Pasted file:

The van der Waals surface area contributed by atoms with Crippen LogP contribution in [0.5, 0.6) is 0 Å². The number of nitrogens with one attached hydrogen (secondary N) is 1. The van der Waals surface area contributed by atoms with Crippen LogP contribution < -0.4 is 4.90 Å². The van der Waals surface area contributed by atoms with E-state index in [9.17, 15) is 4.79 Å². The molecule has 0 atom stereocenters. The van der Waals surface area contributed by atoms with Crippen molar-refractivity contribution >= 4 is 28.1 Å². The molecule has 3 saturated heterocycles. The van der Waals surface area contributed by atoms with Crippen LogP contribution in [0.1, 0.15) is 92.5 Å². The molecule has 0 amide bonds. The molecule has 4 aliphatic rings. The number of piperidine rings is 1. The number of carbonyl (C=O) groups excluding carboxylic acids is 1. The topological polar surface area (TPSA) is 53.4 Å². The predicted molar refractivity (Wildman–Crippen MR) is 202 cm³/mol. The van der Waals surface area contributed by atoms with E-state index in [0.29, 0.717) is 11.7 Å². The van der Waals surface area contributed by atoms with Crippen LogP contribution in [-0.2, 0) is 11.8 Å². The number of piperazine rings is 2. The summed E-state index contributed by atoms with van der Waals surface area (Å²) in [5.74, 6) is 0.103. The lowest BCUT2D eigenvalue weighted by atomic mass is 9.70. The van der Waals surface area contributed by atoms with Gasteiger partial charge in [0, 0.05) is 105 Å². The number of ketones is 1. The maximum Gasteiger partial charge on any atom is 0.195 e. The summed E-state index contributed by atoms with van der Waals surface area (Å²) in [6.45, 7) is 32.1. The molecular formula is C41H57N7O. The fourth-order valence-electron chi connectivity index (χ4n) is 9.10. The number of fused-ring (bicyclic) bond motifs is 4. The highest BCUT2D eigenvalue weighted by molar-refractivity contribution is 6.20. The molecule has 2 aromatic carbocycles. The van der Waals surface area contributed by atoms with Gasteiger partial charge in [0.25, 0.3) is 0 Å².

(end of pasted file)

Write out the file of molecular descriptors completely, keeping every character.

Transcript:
The van der Waals surface area contributed by atoms with Crippen LogP contribution in [0.5, 0.6) is 0 Å². The number of nitrogens with one attached hydrogen (secondary N) is 1. The van der Waals surface area contributed by atoms with Crippen LogP contribution < -0.4 is 4.90 Å². The van der Waals surface area contributed by atoms with E-state index in [9.17, 15) is 4.79 Å². The molecule has 0 atom stereocenters. The van der Waals surface area contributed by atoms with Crippen molar-refractivity contribution >= 4 is 28.1 Å². The molecule has 3 saturated heterocycles. The van der Waals surface area contributed by atoms with Crippen LogP contribution in [0.1, 0.15) is 92.5 Å². The molecule has 0 amide bonds. The molecule has 4 aliphatic rings. The number of piperidine rings is 1. The number of carbonyl (C=O) groups excluding carboxylic acids is 1. The topological polar surface area (TPSA) is 53.4 Å². The predicted molar refractivity (Wildman–Crippen MR) is 202 cm³/mol. The van der Waals surface area contributed by atoms with E-state index in [0.29, 0.717) is 11.7 Å². The van der Waals surface area contributed by atoms with Crippen LogP contribution in [-0.2, 0) is 11.8 Å². The number of piperazine rings is 2. The summed E-state index contributed by atoms with van der Waals surface area (Å²) in [5.74, 6) is 0.103. The lowest BCUT2D eigenvalue weighted by atomic mass is 9.70. The van der Waals surface area contributed by atoms with Gasteiger partial charge in [0, 0.05) is 105 Å². The number of ketones is 1. The maximum Gasteiger partial charge on any atom is 0.195 e. The summed E-state index contributed by atoms with van der Waals surface area (Å²) in [6.45, 7) is 32.1. The molecular formula is C41H57N7O. The fourth-order valence-electron chi connectivity index (χ4n) is 9.10. The number of fused-ring (bicyclic) bond motifs is 4. The highest BCUT2D eigenvalue weighted by molar-refractivity contribution is 6.20. The molecule has 2 aromatic carbocycles. The van der Waals surface area contributed by atoms with Gasteiger partial charge in [0.25, 0.3) is 0 Å².